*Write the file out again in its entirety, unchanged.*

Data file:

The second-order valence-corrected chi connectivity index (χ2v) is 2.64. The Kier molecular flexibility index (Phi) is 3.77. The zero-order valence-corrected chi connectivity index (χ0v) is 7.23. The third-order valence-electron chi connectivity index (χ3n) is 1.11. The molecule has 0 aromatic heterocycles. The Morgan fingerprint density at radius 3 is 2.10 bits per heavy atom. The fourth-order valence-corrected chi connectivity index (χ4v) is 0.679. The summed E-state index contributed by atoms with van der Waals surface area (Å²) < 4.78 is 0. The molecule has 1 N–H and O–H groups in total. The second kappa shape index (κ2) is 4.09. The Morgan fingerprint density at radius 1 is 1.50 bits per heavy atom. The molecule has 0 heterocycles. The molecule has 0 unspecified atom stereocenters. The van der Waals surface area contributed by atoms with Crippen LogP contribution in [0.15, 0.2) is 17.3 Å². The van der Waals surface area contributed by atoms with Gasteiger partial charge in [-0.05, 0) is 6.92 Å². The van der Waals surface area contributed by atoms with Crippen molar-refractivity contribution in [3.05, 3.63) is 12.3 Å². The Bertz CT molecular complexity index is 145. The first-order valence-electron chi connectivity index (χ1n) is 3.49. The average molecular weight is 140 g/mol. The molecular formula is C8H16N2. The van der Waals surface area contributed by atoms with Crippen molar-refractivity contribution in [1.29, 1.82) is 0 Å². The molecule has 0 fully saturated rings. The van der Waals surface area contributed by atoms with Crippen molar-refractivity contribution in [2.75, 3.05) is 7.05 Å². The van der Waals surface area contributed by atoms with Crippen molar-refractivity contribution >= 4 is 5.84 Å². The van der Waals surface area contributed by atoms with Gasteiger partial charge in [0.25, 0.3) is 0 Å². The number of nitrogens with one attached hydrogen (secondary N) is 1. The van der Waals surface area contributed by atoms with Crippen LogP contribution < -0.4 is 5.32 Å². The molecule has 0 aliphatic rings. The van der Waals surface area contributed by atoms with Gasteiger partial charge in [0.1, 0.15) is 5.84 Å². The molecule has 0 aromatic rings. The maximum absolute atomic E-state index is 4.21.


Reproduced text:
The second-order valence-corrected chi connectivity index (χ2v) is 2.64. The Kier molecular flexibility index (Phi) is 3.77. The zero-order valence-corrected chi connectivity index (χ0v) is 7.23. The third-order valence-electron chi connectivity index (χ3n) is 1.11. The molecule has 0 aromatic heterocycles. The Morgan fingerprint density at radius 3 is 2.10 bits per heavy atom. The fourth-order valence-corrected chi connectivity index (χ4v) is 0.679. The summed E-state index contributed by atoms with van der Waals surface area (Å²) < 4.78 is 0. The molecule has 1 N–H and O–H groups in total. The second kappa shape index (κ2) is 4.09. The Morgan fingerprint density at radius 1 is 1.50 bits per heavy atom. The molecule has 0 heterocycles. The molecule has 0 unspecified atom stereocenters. The van der Waals surface area contributed by atoms with Crippen LogP contribution in [0.15, 0.2) is 17.3 Å². The van der Waals surface area contributed by atoms with Gasteiger partial charge in [-0.05, 0) is 6.92 Å². The van der Waals surface area contributed by atoms with Crippen molar-refractivity contribution in [3.05, 3.63) is 12.3 Å². The Bertz CT molecular complexity index is 145. The first-order valence-electron chi connectivity index (χ1n) is 3.49. The average molecular weight is 140 g/mol. The molecular formula is C8H16N2. The van der Waals surface area contributed by atoms with Crippen molar-refractivity contribution in [1.29, 1.82) is 0 Å². The molecule has 0 fully saturated rings. The van der Waals surface area contributed by atoms with Crippen molar-refractivity contribution in [2.75, 3.05) is 7.05 Å². The van der Waals surface area contributed by atoms with Crippen molar-refractivity contribution >= 4 is 5.84 Å². The van der Waals surface area contributed by atoms with Gasteiger partial charge in [0.25, 0.3) is 0 Å². The number of nitrogens with one attached hydrogen (secondary N) is 1. The van der Waals surface area contributed by atoms with Crippen LogP contribution < -0.4 is 5.32 Å². The molecule has 0 aliphatic rings. The van der Waals surface area contributed by atoms with Gasteiger partial charge in [0.1, 0.15) is 5.84 Å². The molecule has 0 aromatic rings. The maximum absolute atomic E-state index is 4.21.